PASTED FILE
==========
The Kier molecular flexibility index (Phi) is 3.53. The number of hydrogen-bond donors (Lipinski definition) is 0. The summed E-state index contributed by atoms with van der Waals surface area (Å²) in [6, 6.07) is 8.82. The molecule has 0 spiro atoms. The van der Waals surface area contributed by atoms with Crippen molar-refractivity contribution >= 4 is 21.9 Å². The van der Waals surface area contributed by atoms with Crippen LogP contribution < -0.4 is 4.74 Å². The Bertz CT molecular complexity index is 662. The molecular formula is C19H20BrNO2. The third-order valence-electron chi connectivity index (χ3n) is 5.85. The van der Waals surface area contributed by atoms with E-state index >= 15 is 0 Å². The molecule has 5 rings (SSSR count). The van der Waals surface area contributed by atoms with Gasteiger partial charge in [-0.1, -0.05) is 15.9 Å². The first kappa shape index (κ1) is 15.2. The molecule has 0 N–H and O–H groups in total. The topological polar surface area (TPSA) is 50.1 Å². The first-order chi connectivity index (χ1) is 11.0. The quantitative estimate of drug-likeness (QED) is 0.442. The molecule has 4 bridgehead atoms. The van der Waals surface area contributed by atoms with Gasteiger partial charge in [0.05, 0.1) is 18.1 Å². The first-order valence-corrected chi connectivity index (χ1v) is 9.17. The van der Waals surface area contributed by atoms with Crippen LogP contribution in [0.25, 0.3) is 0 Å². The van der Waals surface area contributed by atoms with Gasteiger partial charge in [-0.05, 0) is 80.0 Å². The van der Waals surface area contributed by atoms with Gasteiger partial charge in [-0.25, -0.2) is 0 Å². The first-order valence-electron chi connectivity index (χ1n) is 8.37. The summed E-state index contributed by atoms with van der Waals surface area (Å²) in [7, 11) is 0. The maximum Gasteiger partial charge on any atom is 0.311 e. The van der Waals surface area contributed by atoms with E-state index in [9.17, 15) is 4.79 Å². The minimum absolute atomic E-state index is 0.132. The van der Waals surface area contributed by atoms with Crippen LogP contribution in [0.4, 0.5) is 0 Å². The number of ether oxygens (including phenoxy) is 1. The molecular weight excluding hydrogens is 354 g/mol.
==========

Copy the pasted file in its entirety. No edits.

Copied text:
The Kier molecular flexibility index (Phi) is 3.53. The number of hydrogen-bond donors (Lipinski definition) is 0. The summed E-state index contributed by atoms with van der Waals surface area (Å²) in [6, 6.07) is 8.82. The molecule has 0 spiro atoms. The van der Waals surface area contributed by atoms with Crippen molar-refractivity contribution >= 4 is 21.9 Å². The van der Waals surface area contributed by atoms with Crippen LogP contribution < -0.4 is 4.74 Å². The Bertz CT molecular complexity index is 662. The molecular formula is C19H20BrNO2. The third-order valence-electron chi connectivity index (χ3n) is 5.85. The van der Waals surface area contributed by atoms with E-state index >= 15 is 0 Å². The molecule has 5 rings (SSSR count). The van der Waals surface area contributed by atoms with Gasteiger partial charge in [-0.1, -0.05) is 15.9 Å². The first kappa shape index (κ1) is 15.2. The molecule has 0 N–H and O–H groups in total. The topological polar surface area (TPSA) is 50.1 Å². The first-order chi connectivity index (χ1) is 11.0. The quantitative estimate of drug-likeness (QED) is 0.442. The molecule has 4 bridgehead atoms. The van der Waals surface area contributed by atoms with Gasteiger partial charge in [0.05, 0.1) is 18.1 Å². The first-order valence-corrected chi connectivity index (χ1v) is 9.17. The van der Waals surface area contributed by atoms with Crippen LogP contribution in [0.25, 0.3) is 0 Å². The van der Waals surface area contributed by atoms with Gasteiger partial charge in [-0.05, 0) is 80.0 Å². The van der Waals surface area contributed by atoms with Gasteiger partial charge in [-0.25, -0.2) is 0 Å². The first-order valence-electron chi connectivity index (χ1n) is 8.37. The summed E-state index contributed by atoms with van der Waals surface area (Å²) in [7, 11) is 0. The maximum Gasteiger partial charge on any atom is 0.311 e. The van der Waals surface area contributed by atoms with E-state index in [9.17, 15) is 4.79 Å². The minimum absolute atomic E-state index is 0.132. The van der Waals surface area contributed by atoms with Crippen LogP contribution in [0.4, 0.5) is 0 Å². The number of ether oxygens (including phenoxy) is 1. The molecular weight excluding hydrogens is 354 g/mol.